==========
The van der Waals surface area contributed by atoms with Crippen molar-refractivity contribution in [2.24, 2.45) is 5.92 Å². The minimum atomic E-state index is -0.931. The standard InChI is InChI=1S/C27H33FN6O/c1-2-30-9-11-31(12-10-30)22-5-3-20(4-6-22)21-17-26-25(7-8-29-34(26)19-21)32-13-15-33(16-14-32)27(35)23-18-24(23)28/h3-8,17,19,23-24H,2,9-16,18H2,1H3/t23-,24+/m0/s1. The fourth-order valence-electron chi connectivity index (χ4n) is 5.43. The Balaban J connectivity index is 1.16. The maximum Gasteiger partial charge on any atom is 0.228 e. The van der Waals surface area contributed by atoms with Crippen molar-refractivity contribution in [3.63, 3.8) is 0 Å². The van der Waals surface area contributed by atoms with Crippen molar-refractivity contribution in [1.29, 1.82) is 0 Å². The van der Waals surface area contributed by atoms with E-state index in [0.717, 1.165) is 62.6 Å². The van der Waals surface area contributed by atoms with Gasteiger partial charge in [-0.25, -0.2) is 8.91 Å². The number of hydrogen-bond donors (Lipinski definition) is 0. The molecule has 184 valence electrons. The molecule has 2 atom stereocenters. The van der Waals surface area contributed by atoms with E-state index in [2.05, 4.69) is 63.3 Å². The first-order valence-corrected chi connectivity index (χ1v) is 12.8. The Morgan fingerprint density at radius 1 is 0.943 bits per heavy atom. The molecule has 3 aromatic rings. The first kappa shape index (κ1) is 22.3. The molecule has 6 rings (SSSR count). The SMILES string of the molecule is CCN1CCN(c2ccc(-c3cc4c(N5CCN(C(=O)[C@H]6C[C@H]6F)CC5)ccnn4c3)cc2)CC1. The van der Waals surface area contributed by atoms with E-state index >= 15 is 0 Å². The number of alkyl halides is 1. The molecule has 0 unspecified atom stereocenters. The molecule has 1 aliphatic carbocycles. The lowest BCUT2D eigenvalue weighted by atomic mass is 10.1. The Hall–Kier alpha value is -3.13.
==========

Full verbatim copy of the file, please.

The van der Waals surface area contributed by atoms with Crippen molar-refractivity contribution in [2.24, 2.45) is 5.92 Å². The minimum atomic E-state index is -0.931. The standard InChI is InChI=1S/C27H33FN6O/c1-2-30-9-11-31(12-10-30)22-5-3-20(4-6-22)21-17-26-25(7-8-29-34(26)19-21)32-13-15-33(16-14-32)27(35)23-18-24(23)28/h3-8,17,19,23-24H,2,9-16,18H2,1H3/t23-,24+/m0/s1. The fourth-order valence-electron chi connectivity index (χ4n) is 5.43. The Balaban J connectivity index is 1.16. The maximum Gasteiger partial charge on any atom is 0.228 e. The van der Waals surface area contributed by atoms with Crippen molar-refractivity contribution in [3.63, 3.8) is 0 Å². The van der Waals surface area contributed by atoms with Crippen molar-refractivity contribution in [1.29, 1.82) is 0 Å². The van der Waals surface area contributed by atoms with E-state index in [0.717, 1.165) is 62.6 Å². The van der Waals surface area contributed by atoms with Gasteiger partial charge in [-0.25, -0.2) is 8.91 Å². The number of hydrogen-bond donors (Lipinski definition) is 0. The molecule has 184 valence electrons. The molecule has 2 atom stereocenters. The van der Waals surface area contributed by atoms with E-state index in [2.05, 4.69) is 63.3 Å². The first-order valence-corrected chi connectivity index (χ1v) is 12.8. The Morgan fingerprint density at radius 1 is 0.943 bits per heavy atom. The molecule has 3 aromatic rings. The first kappa shape index (κ1) is 22.3. The molecule has 6 rings (SSSR count). The SMILES string of the molecule is CCN1CCN(c2ccc(-c3cc4c(N5CCN(C(=O)[C@H]6C[C@H]6F)CC5)ccnn4c3)cc2)CC1. The van der Waals surface area contributed by atoms with E-state index >= 15 is 0 Å². The number of alkyl halides is 1. The molecule has 0 unspecified atom stereocenters. The molecule has 1 aliphatic carbocycles. The lowest BCUT2D eigenvalue weighted by atomic mass is 10.1. The Hall–Kier alpha value is -3.13.